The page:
Do you know what you want?

June 18,2019

“So, uhhh… you’re not really much of a talker during sex are you?”

I can still remember that moment, even though it was well over a decade ago.

It was Xander who said that to me, as we were basking in the afterglow of what had seemed like perfectly great sex.

“No, I totally am,” I said. It was obvious in that moment that Xander wanted me to be a talker, so I became insistent that I was. I could feel myself getting defensive about it, even as I replayed the events of that evening in my head, desperately trying to think of at least one sentence that had left my lips. (News flash: I couldn’t.)

“I’m pretty sure you didn’t say a word,” he responded, gently.

My face must have gone white.

“It’s OK!” he said. “I’m sorry, I’m not trying to make you feel bad about it. I was just curious.”

There’s a reason I’m sharing this embarrassing story with you… it’s because our new topic this month is how to ask for what you want in the bedroom!

This is a topic that is near and dear to my heart because I wasn’t very good at it for a really long time, and I still make an active effort to get better at it to this day.

This month, I’m sharing three specific tools that I used to get better at asking for what I want.

Before I get into the first tip, let me share with you why I wasn’t very good at asking for what I wanted in the bedroom.

It’s because I was socialized to believe that the man was supposed to be “in charge” during sex, and the woman was just supposed to be a “good sport” and go along with it.

No one ever said that to me directly, but it’s what I picked up on from TV, movies, and magazines.

Even as I started developing an interest in sex therapy, I still didn’t realize how deeply this socialization had been ingrained in me. How I was just going along with what I thought I was “supposed” to do, instead of thinking about what I actually wanted.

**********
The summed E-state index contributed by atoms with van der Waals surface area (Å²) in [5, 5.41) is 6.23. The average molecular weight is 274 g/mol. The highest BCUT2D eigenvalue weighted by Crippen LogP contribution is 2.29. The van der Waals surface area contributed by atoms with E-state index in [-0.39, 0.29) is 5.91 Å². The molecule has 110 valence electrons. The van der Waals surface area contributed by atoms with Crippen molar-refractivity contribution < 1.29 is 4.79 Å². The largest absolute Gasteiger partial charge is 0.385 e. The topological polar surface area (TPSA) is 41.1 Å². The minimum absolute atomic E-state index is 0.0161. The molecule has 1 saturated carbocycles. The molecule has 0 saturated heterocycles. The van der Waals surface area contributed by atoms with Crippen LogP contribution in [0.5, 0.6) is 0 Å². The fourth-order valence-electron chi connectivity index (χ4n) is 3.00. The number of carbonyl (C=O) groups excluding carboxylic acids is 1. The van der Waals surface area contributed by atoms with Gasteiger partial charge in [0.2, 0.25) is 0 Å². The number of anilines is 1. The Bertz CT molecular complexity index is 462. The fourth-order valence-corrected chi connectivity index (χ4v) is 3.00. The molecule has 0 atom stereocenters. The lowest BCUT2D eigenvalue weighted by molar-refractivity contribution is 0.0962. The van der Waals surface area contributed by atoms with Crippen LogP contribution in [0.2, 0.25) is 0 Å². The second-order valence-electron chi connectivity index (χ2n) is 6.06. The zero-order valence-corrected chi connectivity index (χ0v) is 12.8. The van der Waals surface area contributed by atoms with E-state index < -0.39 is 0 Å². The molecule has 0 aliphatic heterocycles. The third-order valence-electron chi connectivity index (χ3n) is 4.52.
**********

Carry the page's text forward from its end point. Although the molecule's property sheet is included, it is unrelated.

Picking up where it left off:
That’s why I’m so grateful that Xander saw right through me, and gently called me out on it!

As we continued talking, Xander asked me, “So what do you like in the bedroom?”

“Everything we’ve been doing is great!” I responded. “Seriously, I don’t have any complaints or anything.”

“But what do you want?” He pressed.

It seemed like such a simple, straightforward question, but I just couldn’t answer it.

The perfectionistic part of my brain kicked in. I felt like I needed to give him some perfect, detailed answer that would practically guarantee I would have a crazy orgasm. I felt stuck. “I like exactly what we’re doing. Let’s keep doing that.”

“It’s hard to know where you’re at in the moment. I feel like I’m trying to read your mind, but I can’t. I would love to know what you’re thinking and feeling in the moment.”

And that’s when I finally tapped into the emotional part of what was going on. Xander didn’t want a detailed description of an elaborate fantasy or a step-by-step roadmap to my orgasm.

He wanted to feel like I was present with him in the moment. Like it was the two of us having sex together, not him doing it to me.

Here I was, thinking I was being “easy” because I was down for whatever he wanted to do, but the reality was that it was anything but easy for him. He was feeling a lot of pressure on his shoulders to magically know what I wanted without me giving any sort of feedback. And even worse, he was feeling alone in the moment too!

I finally started figuring out how to get better and more comfortable at expressing my desires in the moment. So that brings us to…